Christine Churchill: Yeah, long tail still works. And if you’re a small or medium-sized business, going after a one word term is insane. It just doesn’t work for you. The only chance you really have is going after a longer tail.
Bob Tripathi: Yeah, with keywords I’ve seen… But let’s say if you’re a new or small business. The guy, he just read a book somewhere and he saw this URL called Google Keyword tool. How does a new business owner or small business owner do this or go about doing keyword research?
Christine Churchill: Well that’s a good place to start because it’s free, and it does give you some information. One thing you can do to get a little bit more information in Google is where you can show different columns. There’s a pull-down menu, and you can select to put all of the columns out, and that will give you a little additional information and trending information so you might see, “Oh, that’s a very seasonal term, I didn’t realize it.” A lot of people don’t understand that some terms don’t look seasonal. Obviously Christmas ones and certain holiday ones are very seasonal, but there are a lot of terms that have a definite period where they’re more in demand than other periods.
Bob Tripathi: Are there any tools that you like or can recommend people use?
Christine Churchill: I’m a big advocate of using more than one tool. I do use the Google tools; I use the Google keyword tool, the Google Insights tool, the Google Trends tool, the Google Traffic tool. But in addition I use Keyword Discovery, I’ve used Hitwise, I use Wordstream, I use Word Tracker. I use a lot of tools and here’s why: I like to get different perspectives. All of these tools use different data sources, and I think you get a more balanced look if you use different sources and different input from different places. And one thing, you are going to see different numbers on all these because of the different data sources. The thing you have to keep in mind is you want to look at the order of those keywords. And if you consistently see across multiple keyword tools, the same order of the- say you’re looking at three different phrases and you see the same order across them- the actual raw number doesn’t matter. It’s that order you have to be really concerned with.
Bob Tripathi: That means more people are typing the same…
Christine Churchill: Yeah, across all the ISP’s and everything, so it makes sense.
Bob Tripathi: You do a lot of PPC. I saw you in the lab yesterday.
Christine Churchill: That was a fun lab.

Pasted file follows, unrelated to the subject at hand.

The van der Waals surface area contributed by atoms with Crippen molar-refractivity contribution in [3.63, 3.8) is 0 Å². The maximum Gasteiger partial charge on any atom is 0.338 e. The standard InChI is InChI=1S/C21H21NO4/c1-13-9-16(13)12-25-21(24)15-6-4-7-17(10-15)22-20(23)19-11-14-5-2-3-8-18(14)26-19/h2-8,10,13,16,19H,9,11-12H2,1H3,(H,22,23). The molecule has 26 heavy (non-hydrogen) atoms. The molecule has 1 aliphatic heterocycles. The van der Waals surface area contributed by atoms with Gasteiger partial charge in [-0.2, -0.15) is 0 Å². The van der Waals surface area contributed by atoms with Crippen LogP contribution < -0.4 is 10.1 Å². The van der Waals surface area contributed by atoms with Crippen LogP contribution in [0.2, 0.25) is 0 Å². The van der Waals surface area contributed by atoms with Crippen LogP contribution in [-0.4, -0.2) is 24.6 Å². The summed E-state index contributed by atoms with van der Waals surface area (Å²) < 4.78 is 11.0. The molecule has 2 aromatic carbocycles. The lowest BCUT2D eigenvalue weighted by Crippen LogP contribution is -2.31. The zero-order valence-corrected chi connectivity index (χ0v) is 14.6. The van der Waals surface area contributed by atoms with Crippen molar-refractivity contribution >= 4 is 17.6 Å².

Bob Tripathi: That was a fun lab, yes. One of the things you saw in the lab, there was this one guy who had a wrong account structure. How much of that do you encounter with your work where every day people go in and start PPC because it’s spending, right? Spending shouldn’t be that tough. But getting the account structure, getting the foundation… How much do you see in your daily work with clients?
Christine Churchill: Sadly, more often than you think. Part of the problem is that when people set up their own accounts, they get defaulted into things that they don’t even know about. And that’s kind of what happened to the guy yesterday. He got defaulted into both the search and the content network. Which should always be a basic rule in pay per click is always separate search and content or display networks. Because the people searching on those, or just the whole nature of those two worlds- they’re complete worlds, a different part, and the ads are different, the landing pages need to be different, everything. They should be separated all the way out. So that’s a classic error. The other thing in that particular case the individual did was they had broad keywords, no negatives at all, and they had very general broad keywords. So he was paying for money that he probably just wasted, they weren’t even relevant. In this case he was a LASIK vision, and unfortunately he had “golf” as a search keyword. It might work in a different environment, but not there.
Bob Tripathi: So one suggestion is to structure your account. Keep display content and PPC separate. And the second is actually not having everything on “broad” but do a negative match.
Christine Churchill: Well do the negative, but just recently Google came out with a broad match modifier, which is a new match term. It just came out in July 2010. And what that allows a marketer to do now is while putting their keywords in, if they put a plus sign in front of the keywords… Say they want to show up for search queries of apple pie. They would put in at their keyword box “+apple + pie.” And then they would show up only for instances of “apple” and “pie” in the same query. So it’s a way of getting more traffic than the “exact” and “phrase match” but not go crazy with expanded broad match. It gives the advertiser a little more control.